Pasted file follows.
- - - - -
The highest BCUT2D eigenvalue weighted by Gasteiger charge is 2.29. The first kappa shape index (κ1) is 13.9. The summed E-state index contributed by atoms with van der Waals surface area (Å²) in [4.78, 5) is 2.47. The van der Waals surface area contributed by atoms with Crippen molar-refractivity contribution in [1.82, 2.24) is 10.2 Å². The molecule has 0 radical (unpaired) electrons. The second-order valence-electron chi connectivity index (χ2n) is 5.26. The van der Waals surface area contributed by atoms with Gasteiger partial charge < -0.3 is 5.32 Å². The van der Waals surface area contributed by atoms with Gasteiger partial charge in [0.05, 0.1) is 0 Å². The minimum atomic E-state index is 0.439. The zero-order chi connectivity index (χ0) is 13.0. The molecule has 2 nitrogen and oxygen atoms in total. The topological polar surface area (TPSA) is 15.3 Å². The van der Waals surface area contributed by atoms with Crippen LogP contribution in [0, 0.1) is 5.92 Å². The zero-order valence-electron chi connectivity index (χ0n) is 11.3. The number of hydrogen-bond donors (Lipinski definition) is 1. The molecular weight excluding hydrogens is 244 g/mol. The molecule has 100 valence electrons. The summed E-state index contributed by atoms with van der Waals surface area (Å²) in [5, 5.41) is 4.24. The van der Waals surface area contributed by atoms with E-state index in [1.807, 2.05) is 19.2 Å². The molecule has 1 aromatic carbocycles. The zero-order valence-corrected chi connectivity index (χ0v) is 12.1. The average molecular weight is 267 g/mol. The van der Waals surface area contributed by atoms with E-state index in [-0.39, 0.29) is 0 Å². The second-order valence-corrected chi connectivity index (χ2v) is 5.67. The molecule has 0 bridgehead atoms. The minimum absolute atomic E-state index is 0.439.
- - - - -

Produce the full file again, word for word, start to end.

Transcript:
The highest BCUT2D eigenvalue weighted by Gasteiger charge is 2.29. The first kappa shape index (κ1) is 13.9. The summed E-state index contributed by atoms with van der Waals surface area (Å²) in [4.78, 5) is 2.47. The van der Waals surface area contributed by atoms with Crippen molar-refractivity contribution in [1.82, 2.24) is 10.2 Å². The molecule has 0 radical (unpaired) electrons. The second-order valence-electron chi connectivity index (χ2n) is 5.26. The van der Waals surface area contributed by atoms with Gasteiger partial charge < -0.3 is 5.32 Å². The van der Waals surface area contributed by atoms with Gasteiger partial charge in [0.05, 0.1) is 0 Å². The minimum atomic E-state index is 0.439. The zero-order chi connectivity index (χ0) is 13.0. The molecule has 2 nitrogen and oxygen atoms in total. The topological polar surface area (TPSA) is 15.3 Å². The van der Waals surface area contributed by atoms with Crippen LogP contribution in [0, 0.1) is 5.92 Å². The zero-order valence-electron chi connectivity index (χ0n) is 11.3. The number of hydrogen-bond donors (Lipinski definition) is 1. The molecular weight excluding hydrogens is 244 g/mol. The molecule has 100 valence electrons. The summed E-state index contributed by atoms with van der Waals surface area (Å²) in [5, 5.41) is 4.24. The van der Waals surface area contributed by atoms with E-state index in [1.807, 2.05) is 19.2 Å². The molecule has 1 aromatic carbocycles. The zero-order valence-corrected chi connectivity index (χ0v) is 12.1. The average molecular weight is 267 g/mol. The van der Waals surface area contributed by atoms with E-state index in [-0.39, 0.29) is 0 Å². The second-order valence-corrected chi connectivity index (χ2v) is 5.67. The molecule has 0 bridgehead atoms. The minimum absolute atomic E-state index is 0.439.